This Dreamworks animation is a lovely tale for low-middle aged primary kids. In the town of Berk, its Viking occupants live in terror of dragons, who attack and kill them on a regular basis, so not surprisingly all of the town’s knowledge and defences go to fighting and killing them. In the midst of all of this is the chief Stoick and his son Hiccup, and while Stoick is the supreme example of all a Viking should be, Hiccup is weak and accident prone, constantly trying to create devices to bring down dragons. In a raid he believes he has brought down a Night Fury dragon (the very worst) and goes to find it. Hiccup is unable to bring himself to kill the dragon and instead befriends it, calling it Toothless. As he gets to know Toothless, he realises all his village knows about dragons is wrong – they are kind and gentle and in fact Hiccup can fly Toothless. The main clash comes between Hiccup and his father as his father eventually realises Toothless can lead them all to the dragon nest, so they can be done with dragons once for all. It’s a lovely story, with fun characters and excellent animation. Some scenes may frighten younger viewers, but there is often a comedy element thrown in to lighten the mood.
How to Train Your Dragon 2 is the next obvious choice after this one. Without giving away the story too much, Berk has now completely changed and dragons are part of its life. Yet, this is threatened by dragon hunters and there is more violent action with a very evil Drago who controls all the bad dragons, and two very large dragons fighting it out at the end. At the same time, there is a reunion in Hiccup’s family that is quite tender and lovely.
Both movies have strong messages of family, putting others first and treating animals well. I preferred the first one, although I know people who love #2. Both good kids’ movies and worth seeing.
We were late to this franchise as the shorts always looked quite scary. However, having being assured by others it was good we gave it a try. And they were right – it was perfect for ours aged 9-13. Ben Stiller leads an excellent cast here as Larry, the new night guard at New York’s American Museum of Natural History. Unbeknownst to him, he has his work cut out for him as all the exhibits come to life at night, from a T-rex skeleton and capuchin monkey, to Roosevelt (Robin Williams) and wild west coyboy (Owen Wilson). Not surprisingly, they all require a fair amount of effort as the exhibits have a tendency to fight each other and get into various scrapes. The interaction between the exhibits is where much of the humour comes in, with miniature Roman figurines and cowboys constantly fighting each other, and the T-rex acting like a playful puppy.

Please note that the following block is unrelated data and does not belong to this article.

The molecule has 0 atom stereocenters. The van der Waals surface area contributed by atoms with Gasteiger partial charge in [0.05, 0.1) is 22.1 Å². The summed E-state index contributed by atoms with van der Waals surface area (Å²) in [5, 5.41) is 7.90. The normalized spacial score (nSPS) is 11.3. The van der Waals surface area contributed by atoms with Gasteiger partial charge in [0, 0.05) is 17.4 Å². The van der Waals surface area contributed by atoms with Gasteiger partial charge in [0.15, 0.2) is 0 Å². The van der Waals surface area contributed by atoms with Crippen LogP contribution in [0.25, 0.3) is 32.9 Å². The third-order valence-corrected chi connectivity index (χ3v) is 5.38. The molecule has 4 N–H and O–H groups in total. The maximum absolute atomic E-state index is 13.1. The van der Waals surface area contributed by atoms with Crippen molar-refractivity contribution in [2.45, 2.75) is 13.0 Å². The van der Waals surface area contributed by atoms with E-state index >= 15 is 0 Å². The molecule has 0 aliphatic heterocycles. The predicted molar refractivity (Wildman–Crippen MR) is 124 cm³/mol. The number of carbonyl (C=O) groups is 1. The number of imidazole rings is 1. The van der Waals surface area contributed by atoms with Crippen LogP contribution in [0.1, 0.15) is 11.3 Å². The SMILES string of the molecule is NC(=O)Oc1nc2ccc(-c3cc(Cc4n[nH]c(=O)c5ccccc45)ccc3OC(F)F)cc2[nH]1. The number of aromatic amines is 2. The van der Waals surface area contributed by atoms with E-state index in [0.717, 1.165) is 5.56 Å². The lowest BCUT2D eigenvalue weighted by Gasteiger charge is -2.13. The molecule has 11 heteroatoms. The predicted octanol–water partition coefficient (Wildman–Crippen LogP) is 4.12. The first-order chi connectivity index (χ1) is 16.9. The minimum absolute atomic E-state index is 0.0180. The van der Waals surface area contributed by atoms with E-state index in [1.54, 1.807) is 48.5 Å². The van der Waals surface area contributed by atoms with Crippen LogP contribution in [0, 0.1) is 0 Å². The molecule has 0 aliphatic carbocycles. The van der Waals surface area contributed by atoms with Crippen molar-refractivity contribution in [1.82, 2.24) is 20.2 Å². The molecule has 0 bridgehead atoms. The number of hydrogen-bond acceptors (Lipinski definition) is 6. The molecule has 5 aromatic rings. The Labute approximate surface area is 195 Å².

It’s fun and a bit silly. A good choice for a family movie night.
Then we turned to the sequel, Night at the Museum: Battle of the Smithsonian. This one was similar fun. Almost all the same cast returned, and this time the exhibits are being shipped to the Smithsonian in Washington DC as the Natural History Museum closes down. Yet, what happens when the entire Smithsonian comes to life? Major problems. On one side you have an egotistical Egyptian pharaoh (Hank Azariah) joining forces with Napoleon, Ivan the Terrible and Al Capone to rule the world, with the Natural History museum exhibits, Larry and now Amelia Earhart (Amy Adams) trying to stop them.
As I reflected on these movies, I was impressed with how much they stayed family friendly & pretty clean – no bad language, few sexual innuendos, very mild violence. Even more that that was the general idea that if you stick at something, you can work it out; that you have to help others; and that you need to work through disagreements. So, they were better than I expected, and we all enjoyed the silliness and fun.
There is even a third – Night at the Museum: Secret of the Tomb set in London. We’ll add that to the ‘to see’ movies now too!
We all enjoyed this recent Australian film. Dylan Webber (age 12) lives in rural WA, with his dad, who is depressed and struggling with life (it becomes clear that something has happened to his wife). Dylan has a natural talent for flying paper planes and after a school contest which he clearly wins, enters the state championships. This leads to the national championships in Sydney where he befriends the Japanese record holder Kimi. Their main rival Jason is intent only on winning. All three end up in Japan for the world championship.
In some ways the story is pretty predictable. Friendship blossoms between Dylan and Kimi. Jason starts off as a bully, but finds it doesn’t pay. Dylan’s dad finally rises to the challenge and supports his son. The paper planes are fun to watch, and while clearly computer generated at points, are great to imagine really working that way and could inspire hours of paper planes making in your own home.
Rated G, it's suitable for everyone: no innuendo, no bad language and no violence, with a great story about realistic people.